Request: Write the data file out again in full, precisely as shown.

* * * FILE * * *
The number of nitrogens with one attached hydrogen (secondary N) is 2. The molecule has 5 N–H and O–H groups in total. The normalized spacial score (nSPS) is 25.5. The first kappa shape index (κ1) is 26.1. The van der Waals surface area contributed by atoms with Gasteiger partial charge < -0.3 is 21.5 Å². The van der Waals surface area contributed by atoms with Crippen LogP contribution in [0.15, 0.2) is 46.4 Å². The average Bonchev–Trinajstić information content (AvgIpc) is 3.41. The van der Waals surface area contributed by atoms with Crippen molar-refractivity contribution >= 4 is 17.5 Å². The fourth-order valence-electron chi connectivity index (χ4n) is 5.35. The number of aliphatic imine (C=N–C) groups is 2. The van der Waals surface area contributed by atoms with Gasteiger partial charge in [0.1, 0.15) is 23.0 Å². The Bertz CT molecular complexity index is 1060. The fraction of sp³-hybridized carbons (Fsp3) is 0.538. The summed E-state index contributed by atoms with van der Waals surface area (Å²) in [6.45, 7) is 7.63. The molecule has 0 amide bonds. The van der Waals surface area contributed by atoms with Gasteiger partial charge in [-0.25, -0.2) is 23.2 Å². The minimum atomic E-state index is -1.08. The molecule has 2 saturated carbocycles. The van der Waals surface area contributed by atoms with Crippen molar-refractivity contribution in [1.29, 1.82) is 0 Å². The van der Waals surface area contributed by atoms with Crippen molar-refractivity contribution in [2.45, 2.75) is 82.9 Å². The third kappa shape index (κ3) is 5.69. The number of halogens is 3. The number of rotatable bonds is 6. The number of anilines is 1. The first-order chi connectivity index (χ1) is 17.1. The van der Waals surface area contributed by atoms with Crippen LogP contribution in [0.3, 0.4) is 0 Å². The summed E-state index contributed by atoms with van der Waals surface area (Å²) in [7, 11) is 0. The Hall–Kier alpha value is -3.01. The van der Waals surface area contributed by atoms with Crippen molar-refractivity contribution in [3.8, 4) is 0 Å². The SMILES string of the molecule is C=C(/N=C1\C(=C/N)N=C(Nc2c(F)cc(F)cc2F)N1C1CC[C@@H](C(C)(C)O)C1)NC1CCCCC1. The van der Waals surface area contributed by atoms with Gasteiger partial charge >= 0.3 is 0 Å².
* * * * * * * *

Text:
The number of nitrogens with one attached hydrogen (secondary N) is 2. The molecule has 5 N–H and O–H groups in total. The normalized spacial score (nSPS) is 25.5. The first kappa shape index (κ1) is 26.1. The van der Waals surface area contributed by atoms with Gasteiger partial charge < -0.3 is 21.5 Å². The van der Waals surface area contributed by atoms with Crippen LogP contribution in [0.15, 0.2) is 46.4 Å². The average Bonchev–Trinajstić information content (AvgIpc) is 3.41. The van der Waals surface area contributed by atoms with Crippen molar-refractivity contribution >= 4 is 17.5 Å². The fourth-order valence-electron chi connectivity index (χ4n) is 5.35. The number of aliphatic imine (C=N–C) groups is 2. The van der Waals surface area contributed by atoms with Gasteiger partial charge in [0.1, 0.15) is 23.0 Å². The Bertz CT molecular complexity index is 1060. The fraction of sp³-hybridized carbons (Fsp3) is 0.538. The summed E-state index contributed by atoms with van der Waals surface area (Å²) in [6.45, 7) is 7.63. The molecule has 0 amide bonds. The van der Waals surface area contributed by atoms with Gasteiger partial charge in [-0.25, -0.2) is 23.2 Å². The minimum atomic E-state index is -1.08. The molecule has 2 saturated carbocycles. The van der Waals surface area contributed by atoms with Crippen molar-refractivity contribution in [1.29, 1.82) is 0 Å². The van der Waals surface area contributed by atoms with Crippen molar-refractivity contribution in [2.45, 2.75) is 82.9 Å². The third kappa shape index (κ3) is 5.69. The number of halogens is 3. The number of rotatable bonds is 6. The number of anilines is 1. The first-order chi connectivity index (χ1) is 17.1. The van der Waals surface area contributed by atoms with Crippen LogP contribution in [0.3, 0.4) is 0 Å². The summed E-state index contributed by atoms with van der Waals surface area (Å²) in [7, 11) is 0. The Hall–Kier alpha value is -3.01. The van der Waals surface area contributed by atoms with Crippen molar-refractivity contribution in [3.8, 4) is 0 Å². The SMILES string of the molecule is C=C(/N=C1\C(=C/N)N=C(Nc2c(F)cc(F)cc2F)N1C1CC[C@@H](C(C)(C)O)C1)NC1CCCCC1. The van der Waals surface area contributed by atoms with Gasteiger partial charge >= 0.3 is 0 Å².